The California State Department of Fish and Wildlife owes Yolo County $1.4 million for the management of the Yolo Bypass Wildlife Area, accumulated over the last 13 years.
“Our wildlife areas are state-owned, so these payments are in lieu of taxes. They may have a tight budget, but these fees haven’t been paid in over 10 years,” said Cindy Tuttle, Yolo County’s manager of Inter-Governmental Relations.
The Yolo Bypass Wildlife Area is located in the heart of the Pacific Flyway, and part of the Yolo Basin, a natural basin in the north part of the Sacramento-San Joaquin River Delta.
The Yolo Bypass Wildlife Area is “more than 17,770 acres and is part wildlife area, part outdoor education experience, and part birders’ paradise all in one,” stated the website for the California Department of Fish and Wildlife. “Birders, hunters and schoolchildren all come to the area to experience wildlife up-close in nature.”
This is the only wildlife reserve in Yolo County, and so it is the closest reserve to the UC Davis campus to be utilized for student and faculty use.
“It is important that the state help manage the wildlife area because students and future generations need to understand first-hand how nature affects humans and other species internationally and locally,” said Tony Blanco, second-year wildlife, fish and conservation biology major. “State-funded areas like this, Yosemite, Yellowstone and the Grand Canyon exhibit a stark contrast to city blocks and urban areas.”
Since the Yolo Bypass Wildlife Area is state-owned, the state must pay a certain amount for the county to manage the area.
This plan of payment-in-lieu-of-taxes (PILT) was established in 1949 to offset the adverse impacts to county property tax revenues.
“The state is required to pay according to Fish and Game Code 1504, which states that income derived by state as Wildlife Management must pay annually,” said Beth Gabor, Yolo County Public Information Officer.
According to the PILT press release, Fish and Game Code 1504 specifies that the California Department of Fish and Wildlife shall pay annually to the county in which the property is located, an amount equal to the county taxes levied upon the property at the time the title was transferred to the state.
“The State of California has a great desire to partner with Yolo County on projects in the bypass including fish run, restoring fish habitat, restoring the delta and plans that involve mitigation,” said Matt Rexroad, Yolo County supervisor.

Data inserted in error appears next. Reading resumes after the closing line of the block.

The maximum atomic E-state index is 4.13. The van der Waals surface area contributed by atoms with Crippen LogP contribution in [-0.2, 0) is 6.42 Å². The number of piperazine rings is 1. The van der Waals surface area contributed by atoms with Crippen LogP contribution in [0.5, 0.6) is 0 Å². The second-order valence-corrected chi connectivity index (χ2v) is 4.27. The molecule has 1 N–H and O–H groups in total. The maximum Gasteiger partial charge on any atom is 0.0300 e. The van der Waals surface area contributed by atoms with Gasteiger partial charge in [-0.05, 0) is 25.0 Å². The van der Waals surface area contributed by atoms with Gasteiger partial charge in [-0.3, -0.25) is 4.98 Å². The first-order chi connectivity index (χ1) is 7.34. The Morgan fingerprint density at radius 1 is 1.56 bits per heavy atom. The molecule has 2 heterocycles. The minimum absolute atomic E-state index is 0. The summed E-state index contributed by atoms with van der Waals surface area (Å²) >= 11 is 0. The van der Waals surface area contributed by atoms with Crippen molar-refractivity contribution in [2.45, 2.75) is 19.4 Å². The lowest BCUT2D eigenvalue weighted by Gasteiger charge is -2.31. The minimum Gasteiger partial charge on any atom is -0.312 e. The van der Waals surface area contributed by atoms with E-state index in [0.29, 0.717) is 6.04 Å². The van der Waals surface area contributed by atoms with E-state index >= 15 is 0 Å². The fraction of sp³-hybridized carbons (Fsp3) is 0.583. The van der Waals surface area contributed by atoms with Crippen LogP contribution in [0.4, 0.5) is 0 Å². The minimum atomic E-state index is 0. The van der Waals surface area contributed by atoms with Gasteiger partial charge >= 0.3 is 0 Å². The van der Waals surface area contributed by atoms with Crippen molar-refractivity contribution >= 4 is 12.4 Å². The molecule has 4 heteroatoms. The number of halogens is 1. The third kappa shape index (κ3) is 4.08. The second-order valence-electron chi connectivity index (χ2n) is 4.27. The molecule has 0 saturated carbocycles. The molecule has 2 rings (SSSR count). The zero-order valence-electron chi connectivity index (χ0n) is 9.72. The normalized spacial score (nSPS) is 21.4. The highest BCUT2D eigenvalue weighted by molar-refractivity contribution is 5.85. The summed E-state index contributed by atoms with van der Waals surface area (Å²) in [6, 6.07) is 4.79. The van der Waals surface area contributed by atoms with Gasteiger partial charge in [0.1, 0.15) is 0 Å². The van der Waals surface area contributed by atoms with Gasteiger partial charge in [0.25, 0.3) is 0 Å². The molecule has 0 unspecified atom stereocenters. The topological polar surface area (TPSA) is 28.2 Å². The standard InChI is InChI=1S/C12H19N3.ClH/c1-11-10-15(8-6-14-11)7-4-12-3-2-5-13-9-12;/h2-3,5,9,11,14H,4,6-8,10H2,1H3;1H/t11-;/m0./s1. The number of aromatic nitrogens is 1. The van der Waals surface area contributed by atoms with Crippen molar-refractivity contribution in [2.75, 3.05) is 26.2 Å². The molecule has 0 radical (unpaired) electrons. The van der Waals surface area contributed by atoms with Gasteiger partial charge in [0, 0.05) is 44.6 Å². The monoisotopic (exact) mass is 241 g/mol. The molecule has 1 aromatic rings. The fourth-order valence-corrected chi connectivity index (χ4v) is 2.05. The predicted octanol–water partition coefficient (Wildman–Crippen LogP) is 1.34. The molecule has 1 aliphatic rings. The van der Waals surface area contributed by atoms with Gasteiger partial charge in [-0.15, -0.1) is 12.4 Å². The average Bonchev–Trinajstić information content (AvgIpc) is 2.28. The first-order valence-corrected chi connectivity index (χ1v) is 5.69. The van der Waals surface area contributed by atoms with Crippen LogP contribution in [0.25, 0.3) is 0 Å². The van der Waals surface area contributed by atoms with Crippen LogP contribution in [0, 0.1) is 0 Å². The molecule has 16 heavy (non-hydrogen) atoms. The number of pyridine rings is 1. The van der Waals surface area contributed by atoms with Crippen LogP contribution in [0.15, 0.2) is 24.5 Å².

However, because the Department of Fish and Wildlife has been very elusive about paying their dues, it may strain their relationship with Yolo County.
“As an elected official, it makes me less trustful of them (the state) and less likely to want to partner with them, especially when they have promised repeatedly to pay their bills and still haven’t,” Rexroad said.
If the state continues to evade paying this $1.4 million invoice, the costs are greater to the county itself as far as managing the Yolo Bypass Wildlife Area, which affects the distribution of money that should go elsewhere.
“The properties come off of tax rolls,” Tuttle said. “It allows both the county and the state to sustain economic viability. Our board of supervisors feels that it’s very important to attain because when we receive PILT payments, it is distributed like any other tax.”
The payments on the Yolo Bypass Wildlife Area affect not only the management of the wildlife area itself, but the surrounding community.
“All other organizations supported by tax revenues are impacted,” Tuttle said. “The Fire District receives a percent [as does] resource conservation, the school [and] mosquito control.”
So by withholding the funds due to Yolo County for the Yolo Bypass Wildlife Area, the state is indirectly withholding funds from the City of Davis and UC Davis.
Yolo County is one of 36 counties in California affected by this payment evasion. The state owes over $17 million in total.
“I joined several of my colleagues in the California Legislature in writing a bipartisan letter to Gov. [Jerry] Brown requesting that the 2014-15 state budget include funds to pay the delinquent reimbursements,” said Mariko Yamada, California State Assemblymember in a letter to Supervisor Duane Chamberlain.
The letter to Gov. Brown was signed by 23 assembly members of various districts to urge the funding of these overdue bills.
The state has yet to answer or give any indication of intentions to pay these overdue fines. The district officials of the affected counties also have given no indication of their next plan of action.